Does he mean to say that my engine doesn't disengage completely when the clutch is released, if that's the case then my clutch would wear out. Am I correct in thinking so?
You should be pushing the clutch pedal to start the engine no matter what time of year it is. There is a clutch safety switch which needs to be engaged in order for your ignition to work when you turn the key. It can only be engaged when you press down on the clutch pedal. This is to prevent you from trying to start the car while it's in gear. Just a safety feature they installed in cars a long time ago.
Starting the engine in Neutral (manual gearbox) without depressing the clutch means the starter will have to get the engine parts moving, but also the main (input) shaft on the gearbox. Cold temperatures affect not only the oil in the engine, but also the lubricant inside the gear box. Thus the starter motor will have to contend with the slightly thicker oil within the gearbox at lower temperatures.
As you drive, the gearbox oil heats up progressively due to friction between moving parts and also the oil itself getting into motion. As it heats up, it also thins out, giving better lubrication and making it easier for the driver to change gears (the gears enter better). Transmission oil also has the double viscosity grading system, such as "EP 75W/90": 75 when cold, 90 when warmed up.
When both the engine and the gearbox oils are at working temperature, the engine may be started in Neutral without depressing the clutch. However, as pointed out by @Paulster2, best practice is still to depress the clutch when starting.
I personally always start the car with my foot on the clutch pedal as a matter of good practice.
If you start the car this way then you put very slightly less strain on the starter motor as it's not having to spin the entire clutch assembly or any shafts within the gearbox.
When I learnt to drive in the 1960s, British engines were not as powerful and batteries were nowhere near as good. I was taught to start in neutral with the clutch out and later, as a driving instructor, I passed this on. I don't know about now, but back then, depressing the clutch put MORE strain on the motor. This was easily established by listening to the motor, or watching the tachometer. If I had the car idling in neutral, and I depressed the clutch, the engine revs would go DOWN. Of course, living in coastal suburban Australia, I did not have to deal with the kind of cold temperatures that would be experienced in the USA or Europe.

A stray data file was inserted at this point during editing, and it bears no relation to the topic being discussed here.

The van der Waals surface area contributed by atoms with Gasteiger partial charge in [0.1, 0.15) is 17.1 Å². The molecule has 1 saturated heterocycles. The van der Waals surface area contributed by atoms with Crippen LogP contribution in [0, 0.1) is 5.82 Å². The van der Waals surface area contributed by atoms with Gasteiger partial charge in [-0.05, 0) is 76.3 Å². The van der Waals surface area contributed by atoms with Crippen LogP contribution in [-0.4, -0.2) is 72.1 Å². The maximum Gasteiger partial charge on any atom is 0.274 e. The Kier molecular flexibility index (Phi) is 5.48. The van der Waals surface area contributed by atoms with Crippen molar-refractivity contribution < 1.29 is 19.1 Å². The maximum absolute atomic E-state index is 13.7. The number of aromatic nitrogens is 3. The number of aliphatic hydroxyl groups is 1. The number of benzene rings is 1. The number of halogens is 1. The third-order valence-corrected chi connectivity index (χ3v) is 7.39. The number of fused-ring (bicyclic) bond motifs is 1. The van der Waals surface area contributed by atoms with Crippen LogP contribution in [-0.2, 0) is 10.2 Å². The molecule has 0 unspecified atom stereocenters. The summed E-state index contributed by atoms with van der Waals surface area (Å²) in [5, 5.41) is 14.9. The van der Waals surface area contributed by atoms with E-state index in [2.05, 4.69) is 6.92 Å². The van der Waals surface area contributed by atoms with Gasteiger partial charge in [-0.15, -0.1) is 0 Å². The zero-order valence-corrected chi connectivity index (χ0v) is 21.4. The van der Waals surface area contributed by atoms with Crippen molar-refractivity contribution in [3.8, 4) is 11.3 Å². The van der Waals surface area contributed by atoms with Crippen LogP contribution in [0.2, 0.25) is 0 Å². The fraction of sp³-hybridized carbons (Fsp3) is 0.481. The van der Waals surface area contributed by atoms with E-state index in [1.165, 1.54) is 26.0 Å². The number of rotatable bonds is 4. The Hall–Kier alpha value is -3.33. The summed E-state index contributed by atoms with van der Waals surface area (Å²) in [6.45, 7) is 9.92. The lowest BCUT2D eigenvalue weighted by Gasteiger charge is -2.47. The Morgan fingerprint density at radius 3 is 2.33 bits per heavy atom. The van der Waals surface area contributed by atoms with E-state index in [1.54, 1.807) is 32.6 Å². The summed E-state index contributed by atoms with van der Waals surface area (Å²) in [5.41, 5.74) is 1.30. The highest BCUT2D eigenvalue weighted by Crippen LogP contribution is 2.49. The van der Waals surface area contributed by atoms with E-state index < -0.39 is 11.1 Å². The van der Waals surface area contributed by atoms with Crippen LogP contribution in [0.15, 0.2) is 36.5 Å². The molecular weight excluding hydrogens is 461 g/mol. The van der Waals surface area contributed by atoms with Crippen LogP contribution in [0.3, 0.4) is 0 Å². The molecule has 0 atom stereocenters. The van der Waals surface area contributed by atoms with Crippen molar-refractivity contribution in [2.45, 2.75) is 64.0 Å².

There are two sides to this topic: 1) As you depress the clutch the input shaft is disconnected from the crank -> Less strain on the starter and the battery/electrical system.
This is all nice and dandy, HOWEVER: 2) By pressing down the clutch pedal you put an axial load on the crankshaft. This will lead to increased wear on the thrust bearing (The one crank bearing that also limits/sets the axial play of the crankshaft) as there is no or not enough oil pressure yet.
Personally, I use the clutch out neutral start. However, I never drive my cars for such short times where an increased strain on the battery can't be recharged. If the starter should at some point fail from the added stress, it is easier and cheaper to replace.